Leadership, Authority, and Religious Roles

What is the caste system?

India’s ancient Hindu social system combines several complex elements. Perhaps best known are the four principal varnas or “social classes.” The term varna means “color or appearance.” As early as the Vedic period, the Brahmin or priestly class rose to the top of the social ladder. They were responsible for maintaining the integrity of ritual practice and traditional teaching. Nowadays are by no means all connected with priestly activities as such. One rung below the Brahmins are the Kshatriyas, “those who govern,” traditionally called the warrior or princely class. They have been the legislators as well as enforcers of the law. On the next lower rung are the more numerous merchants, financiers, agriculturalists, and industrialists who comprise the Vaishya class. As class designations the terms Kshatriya and Vaishya are now obsolete. Most numerous of all are the Shudras, the laborers and craftspersons who perform the basic services. Varna distinctions generally cut across language, occupational and geographical barriers.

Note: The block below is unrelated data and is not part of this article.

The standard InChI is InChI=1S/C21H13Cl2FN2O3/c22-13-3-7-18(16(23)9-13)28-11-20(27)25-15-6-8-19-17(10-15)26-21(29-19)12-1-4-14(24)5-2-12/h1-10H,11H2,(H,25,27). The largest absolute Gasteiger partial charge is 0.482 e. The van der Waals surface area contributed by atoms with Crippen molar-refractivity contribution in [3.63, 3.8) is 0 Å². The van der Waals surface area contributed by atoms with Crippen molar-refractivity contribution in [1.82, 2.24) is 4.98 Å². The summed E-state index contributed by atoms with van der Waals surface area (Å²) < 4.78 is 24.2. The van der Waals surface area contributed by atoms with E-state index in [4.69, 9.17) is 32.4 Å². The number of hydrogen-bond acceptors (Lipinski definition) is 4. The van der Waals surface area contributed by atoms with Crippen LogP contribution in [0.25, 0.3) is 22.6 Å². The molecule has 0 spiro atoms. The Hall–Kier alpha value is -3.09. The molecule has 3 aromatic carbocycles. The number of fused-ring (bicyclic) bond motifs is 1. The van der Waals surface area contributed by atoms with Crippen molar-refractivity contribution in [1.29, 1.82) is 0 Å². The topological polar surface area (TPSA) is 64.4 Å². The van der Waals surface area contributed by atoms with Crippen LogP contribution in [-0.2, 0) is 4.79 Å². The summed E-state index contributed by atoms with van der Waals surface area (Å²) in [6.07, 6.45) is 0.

In addition to the four varnas are the hundreds—perhaps even as many as four thousand—jatis. Jati means “birth or species” and refers to the countless local social groups defined by occupation and language. As many as twenty-five thousand additional groupings are called “sub-castes.” Members of both jatis and sub-castes generally associate themselves with one of the varnas, and many Indians still observe strict rules of purity and separation . Finally, between one and two hundred million people are considered outcastes, untouchables, or “unscheduled” classes, those who don’t fit in the great system. Since India gained independence the caste system has been officially illegal, but systems of such antiquity do not yield readily to legislation passed in capital cities.

A Indian Brahmin wears clothing indicating he is a member of the highest caste. (Paul Prescott /


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